Spending almost a full year working on Coronavirus (COVID-19) communications has been tough.
The pandemic has had an undeniable impact on the dynamics of both work life and home life.
Alice Pelliccia-Bourke, Senior Campaigns and Stakeholder Manager, GCS Local, North of England explained that we have been delivering virtual learning and development sessions throughout the pandemic and we link up daily with a vast number of partners in our work across the region.
This could be from local authorities to Public Health England (PHE) teams, from NHS colleagues to chambers of commerce.
We have used this time to build on our existing remote culture of daily team hangouts and check-ins to support new staff in navigating their roles.
Nevertheless, Pelliccia-Bourke felt there was still a gap.
“I realised that along with the many things I have missed over the past eleven months, one thing that I’d really missed professionally was the chance to connect with other people.”
“Certainly, one of my favourite parts of the job has always been getting the chance to meet people from all over the region and hear about their distinct roles and organisations, she added.
Bringing back normal conversations
Virtual training sessions and meetings have been so useful, but they do not lend themselves to networking or having a normal chat. In fact, one of the shifts I have noticed as everything has moved online is that it is really easy for meetings and calls to become wholly functional and operational.
“What I’ve really missed are the chats we used to have while waiting for the kettle to boil or walking out to the sandwich shop. Often some of the best ideas do not come from formal meetings, but rather from a casual discussion that sparks the next piece of work.”
With this in mind, she began trialling a simple networking system for comms professionals in northern England in November.
Each month, we match up colleagues who volunteer into pairs. The individuals then set up a time to have a virtual chat. There is no format or agenda, just the opportunity to connect with people across the patch and strengthen working relationships.
We have had over one hundred sign ups from both central and local government, including many comms leads from local authorities.
We are now facilitating over fifty coffee roulettes a month, linking colleagues from all different locations and organisations – from the Lake District National Park Authority to Government Communications Headquarters (GCHQ) in Manchester, from the University of York to Doncaster Council.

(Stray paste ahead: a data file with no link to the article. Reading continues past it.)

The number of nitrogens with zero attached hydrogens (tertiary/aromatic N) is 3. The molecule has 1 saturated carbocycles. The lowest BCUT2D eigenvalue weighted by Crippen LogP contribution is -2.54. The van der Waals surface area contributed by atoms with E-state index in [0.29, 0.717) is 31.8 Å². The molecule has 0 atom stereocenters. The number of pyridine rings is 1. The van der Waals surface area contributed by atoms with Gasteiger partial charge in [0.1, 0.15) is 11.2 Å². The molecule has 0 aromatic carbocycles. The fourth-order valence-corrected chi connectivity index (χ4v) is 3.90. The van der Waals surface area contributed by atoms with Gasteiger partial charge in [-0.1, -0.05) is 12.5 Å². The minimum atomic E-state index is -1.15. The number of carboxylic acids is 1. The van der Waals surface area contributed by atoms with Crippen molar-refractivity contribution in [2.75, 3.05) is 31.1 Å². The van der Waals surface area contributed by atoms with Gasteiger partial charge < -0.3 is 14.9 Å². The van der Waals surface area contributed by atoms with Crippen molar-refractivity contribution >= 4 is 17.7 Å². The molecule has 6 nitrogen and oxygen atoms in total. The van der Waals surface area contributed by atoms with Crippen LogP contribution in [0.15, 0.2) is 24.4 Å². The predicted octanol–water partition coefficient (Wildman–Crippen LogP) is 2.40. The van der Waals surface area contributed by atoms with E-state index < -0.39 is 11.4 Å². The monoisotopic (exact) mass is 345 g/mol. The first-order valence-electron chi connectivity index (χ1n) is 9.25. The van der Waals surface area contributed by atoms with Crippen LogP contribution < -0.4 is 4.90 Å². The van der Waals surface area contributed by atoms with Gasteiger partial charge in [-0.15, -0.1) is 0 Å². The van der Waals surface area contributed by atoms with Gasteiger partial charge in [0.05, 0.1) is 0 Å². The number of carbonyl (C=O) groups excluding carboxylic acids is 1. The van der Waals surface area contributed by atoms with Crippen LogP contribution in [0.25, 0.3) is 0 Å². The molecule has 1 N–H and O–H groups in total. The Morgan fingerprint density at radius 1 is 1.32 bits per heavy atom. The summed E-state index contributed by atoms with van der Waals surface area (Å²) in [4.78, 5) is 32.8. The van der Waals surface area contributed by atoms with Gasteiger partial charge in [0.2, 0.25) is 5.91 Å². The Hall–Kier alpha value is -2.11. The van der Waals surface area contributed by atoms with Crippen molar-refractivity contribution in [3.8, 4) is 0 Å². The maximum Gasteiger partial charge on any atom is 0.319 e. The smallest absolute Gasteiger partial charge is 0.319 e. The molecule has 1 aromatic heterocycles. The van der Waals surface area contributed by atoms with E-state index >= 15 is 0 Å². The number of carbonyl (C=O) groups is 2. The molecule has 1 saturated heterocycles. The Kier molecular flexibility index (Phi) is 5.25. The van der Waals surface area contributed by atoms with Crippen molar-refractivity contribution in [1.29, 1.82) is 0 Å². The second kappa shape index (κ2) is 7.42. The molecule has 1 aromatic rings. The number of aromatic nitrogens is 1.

Karen Johnstone, Head of Communications, Engagement and Marketing, Bury Council and Bury Clinical Commissioning Group (CCG) said, “It’s a great way to network with colleagues without even leaving your home! That is important at times like these both from a work perspective but also from a wellbeing perspective too – taking half an hour to have a brew and a natter with a like-minded professional is worth its weight in gold. It feels like a luxury to take the time, but I always feel positive and motivated afterwards and with even more empathy for what we’re all going through at this time.”
Broaden networks or just lighten the load
Her connections have been both eclectic and varied – sometimes there is overlap with a campaign, project or work priority, other times the common ground is how we are managing a new team member remotely or how we are coping with the childcare/work juggle.
The latter have been equally valuable, often even more so, and have done wonders for my creativity and wellbeing.
Finding the time – it is always worth it
Despite Johnstone’s enthusiasm, when the calendar reminders flash up, I still find myself thinking – I really have not got time for just a chat with someone, I have got too much on.
We have got so used to working in a high-paced, demanding environment that it feels like a luxury to be taking this time to network.
But it really is so important to carve out this time. I always benefit so much from connecting with a peer and sharing a bit of normal, pressure-free time, that it leaves me feeling motivated and ready for the next challenge.
The truth is that we rely on strong partnerships and networks to undertake our work, making it so important to have off the clock discussions to generate ideas and connections. One of our key roles is building relationships with local partners and these informal discussions have had an enormous impact on that.
How it is going
Tracy Holmes, Macmillan Communications and Engagement Lead, West Yorkshire & Harrogate NHS said, “It was so great to chat – really good to share experiences and contact details for future. Looking forward to the next connection.”
Steph Cunningham, Head of Communications and Engagement, Doncaster Council also agreed, “It’s been great. We all need that peer support and conversation right now.”
If you have any questions about the initiative or would like to be part of North Connect going forward please email me at firstname.lastname@example.org.